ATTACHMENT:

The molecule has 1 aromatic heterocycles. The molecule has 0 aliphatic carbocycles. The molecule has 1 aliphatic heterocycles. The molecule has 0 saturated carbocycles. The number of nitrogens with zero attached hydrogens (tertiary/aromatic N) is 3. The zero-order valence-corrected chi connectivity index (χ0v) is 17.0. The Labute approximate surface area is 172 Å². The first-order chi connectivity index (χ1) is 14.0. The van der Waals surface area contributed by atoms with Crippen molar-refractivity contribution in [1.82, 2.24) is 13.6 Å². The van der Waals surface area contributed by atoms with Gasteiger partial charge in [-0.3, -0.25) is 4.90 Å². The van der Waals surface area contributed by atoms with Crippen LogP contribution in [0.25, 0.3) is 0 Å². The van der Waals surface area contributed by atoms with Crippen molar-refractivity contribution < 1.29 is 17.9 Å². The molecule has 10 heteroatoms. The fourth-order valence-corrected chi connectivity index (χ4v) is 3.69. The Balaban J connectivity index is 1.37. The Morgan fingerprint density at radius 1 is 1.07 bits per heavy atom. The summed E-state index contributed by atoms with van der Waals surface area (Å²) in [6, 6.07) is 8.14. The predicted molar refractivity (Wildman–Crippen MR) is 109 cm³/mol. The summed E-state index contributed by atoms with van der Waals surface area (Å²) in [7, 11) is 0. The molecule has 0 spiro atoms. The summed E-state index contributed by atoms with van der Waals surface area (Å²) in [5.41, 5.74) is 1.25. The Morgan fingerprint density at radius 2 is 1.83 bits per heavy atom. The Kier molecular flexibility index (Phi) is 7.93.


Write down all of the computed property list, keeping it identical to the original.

The molecule has 1 aromatic heterocycles. The molecule has 0 aliphatic carbocycles. The molecule has 1 aliphatic heterocycles. The molecule has 0 saturated carbocycles. The number of nitrogens with zero attached hydrogens (tertiary/aromatic N) is 3. The zero-order valence-corrected chi connectivity index (χ0v) is 17.0. The Labute approximate surface area is 172 Å². The first-order chi connectivity index (χ1) is 14.0. The van der Waals surface area contributed by atoms with Crippen molar-refractivity contribution in [1.82, 2.24) is 13.6 Å². The van der Waals surface area contributed by atoms with Gasteiger partial charge in [-0.3, -0.25) is 4.90 Å². The van der Waals surface area contributed by atoms with Crippen LogP contribution in [0.25, 0.3) is 0 Å². The van der Waals surface area contributed by atoms with Crippen molar-refractivity contribution < 1.29 is 17.9 Å². The molecule has 10 heteroatoms. The fourth-order valence-corrected chi connectivity index (χ4v) is 3.69. The Balaban J connectivity index is 1.37. The Morgan fingerprint density at radius 1 is 1.07 bits per heavy atom. The summed E-state index contributed by atoms with van der Waals surface area (Å²) in [6, 6.07) is 8.14. The predicted molar refractivity (Wildman–Crippen MR) is 109 cm³/mol. The summed E-state index contributed by atoms with van der Waals surface area (Å²) in [7, 11) is 0. The molecule has 0 spiro atoms. The summed E-state index contributed by atoms with van der Waals surface area (Å²) in [5.41, 5.74) is 1.25. The Morgan fingerprint density at radius 2 is 1.83 bits per heavy atom. The Kier molecular flexibility index (Phi) is 7.93.